Alastair cut the cord, which delighted him. I held Dawn at my breast and attempted to breastfeed, which wasn’t very successful, mostly because she was so sleepy. But she stayed there inside my nighty with a blanket over us and a hat on. I delivered the placenta without an injection, after only two more contractions. After the pain of the birth, this felt surprisingly warm and soft and soothing. Then I had to have my tears stitched up, which took a long time and did hurt, but I was told I could use the gas and air, and this time I made it work for me!
Finally Dawn was taken to be cleaned and weighed and so on, and I had some tea and toast before going back to the ward.
An afterthought - I have since found out that they can monitor you and the baby as an outpatient for as long as you wish to go. They can't make you do anything, and loads of people have 10 month babies safely.

Plums, Plums, Plums

On Saturday night I stayed at an old friend's house about 20 minutes drive away, in a beautiful corner of the Sussex countryside. She has a proper good old fashioned cottage garden, with breathtaking views of fields, hills, and a small pond - no houses, no roads, no people. And, despite both my friend and her partner having full-time, very demanding jobs, they have managed to get a huge harvest from their garden, and found time to use the produce, working hard in the kitchen to find ways of preserving the fruit and veg.

The night I stayed, I was served a bowl of heavenly fruit pie - it had plums and rhubarb and something else which I forget from my friend's garden, and apples from her neighbour's garden. She then casually mentioned plum leather. 'What's that?' I asked. I then got to try some - fantastic! I was a huge fan of Fruit Winders, and had believed that giving up refined sugar meant saying a sad goodbye to them, but apparently not!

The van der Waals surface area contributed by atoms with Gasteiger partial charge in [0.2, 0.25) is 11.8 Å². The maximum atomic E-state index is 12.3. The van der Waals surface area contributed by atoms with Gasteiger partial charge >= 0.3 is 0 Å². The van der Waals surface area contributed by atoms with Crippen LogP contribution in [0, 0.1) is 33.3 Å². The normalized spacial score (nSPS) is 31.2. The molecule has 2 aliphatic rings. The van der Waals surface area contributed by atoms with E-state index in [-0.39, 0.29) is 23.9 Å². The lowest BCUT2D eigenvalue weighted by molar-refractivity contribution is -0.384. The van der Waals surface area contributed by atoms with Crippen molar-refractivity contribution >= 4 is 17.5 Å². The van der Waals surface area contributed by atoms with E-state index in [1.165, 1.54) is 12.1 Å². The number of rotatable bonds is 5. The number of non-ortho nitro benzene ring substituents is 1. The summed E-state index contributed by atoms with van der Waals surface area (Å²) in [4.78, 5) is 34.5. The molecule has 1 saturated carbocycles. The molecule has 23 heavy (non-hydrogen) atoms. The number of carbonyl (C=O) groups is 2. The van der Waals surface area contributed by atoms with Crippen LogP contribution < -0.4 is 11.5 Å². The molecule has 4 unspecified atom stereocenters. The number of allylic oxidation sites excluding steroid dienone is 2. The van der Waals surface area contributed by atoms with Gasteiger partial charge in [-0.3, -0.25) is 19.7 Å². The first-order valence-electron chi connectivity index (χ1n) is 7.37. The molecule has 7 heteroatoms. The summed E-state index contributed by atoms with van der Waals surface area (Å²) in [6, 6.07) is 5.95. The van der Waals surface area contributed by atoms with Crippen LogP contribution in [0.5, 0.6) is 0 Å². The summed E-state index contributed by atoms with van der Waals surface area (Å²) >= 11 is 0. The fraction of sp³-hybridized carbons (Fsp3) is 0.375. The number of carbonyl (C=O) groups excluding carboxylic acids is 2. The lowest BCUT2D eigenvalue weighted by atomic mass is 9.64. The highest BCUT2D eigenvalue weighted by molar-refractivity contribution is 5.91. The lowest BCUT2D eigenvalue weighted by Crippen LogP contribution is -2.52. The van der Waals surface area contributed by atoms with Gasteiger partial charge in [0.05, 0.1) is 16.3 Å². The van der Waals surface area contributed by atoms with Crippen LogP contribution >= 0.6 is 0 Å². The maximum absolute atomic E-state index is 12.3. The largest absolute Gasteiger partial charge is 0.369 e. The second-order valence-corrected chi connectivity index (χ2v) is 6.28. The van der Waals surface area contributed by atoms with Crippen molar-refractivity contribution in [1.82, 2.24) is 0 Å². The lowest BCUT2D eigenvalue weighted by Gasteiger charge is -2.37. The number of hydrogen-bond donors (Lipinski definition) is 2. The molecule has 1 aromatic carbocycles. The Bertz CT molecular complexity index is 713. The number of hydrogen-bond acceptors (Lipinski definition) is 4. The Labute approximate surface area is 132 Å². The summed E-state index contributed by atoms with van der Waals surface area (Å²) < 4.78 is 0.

On Sunday, Dawn and Minnie came home from a morning of church and visiting, with their grandparents, each clutching a 2lb bag of plums which they had picked from someone's garden (with permission)! This, I thought, was fate saying to me, 'Fine, you admire that cottage garden? You want to be a homesteader? You like plum leather? Here you go, do something with it!' So we ate a couple of the plums, then I got straight into making a plum pie. And a fine plum pie it was too.

Finally, next day, after much internet research and discussion with friends, I managed to make the fruit roll-ups you see above. Here's how I did it:

I took the stones out and stewed down 2lb of plums with about 1/4 cup of water (though less would have done, they were very juicy. After about 20 minutes of stewing, I put them in the blender and pureed. Next I added 1/4 cup of agave nectar (normal sugar will do, but I'm avoiding the refined stuff) until I thought it tasted sweet enough. How much you need depends on the fruit and your taste. Then I lined two baking trays with baking paper and poured in the gloop, spreading it out with a spatula.
It has to dry, rather than cook, and this could be done in any hot place (covered by a muslin or something I should think, because of flies) but as our weather has turned decidedly wintry, I put them in the oven on the lowest setting (about 70 or 80C) for four hours. I then left them to cool and dry more overnight. In the evening they wouldn't come off the paper without water and difficulty, but by the morning they were peeling beautifully, so I cut them into strips, rolled them up, and enjoyed. My daughter loves them too!

Monday, 5 September 2011

The (not so) new babies

The NCT Bumps and Babies group that I volunteer at has a scrapbook for birth stories. I sat down yesterday to write mine out, but since it has been longer than three years since I had a baby, and six years since I had my first, I found that I've forgotten so much! I'm glad I've got it all down now, before any more gets lost. I'll post the two stories here in due course, but with one warning - if any pregnant women read the first story, they should go straight on and read the second as soon as possible, as an antidote.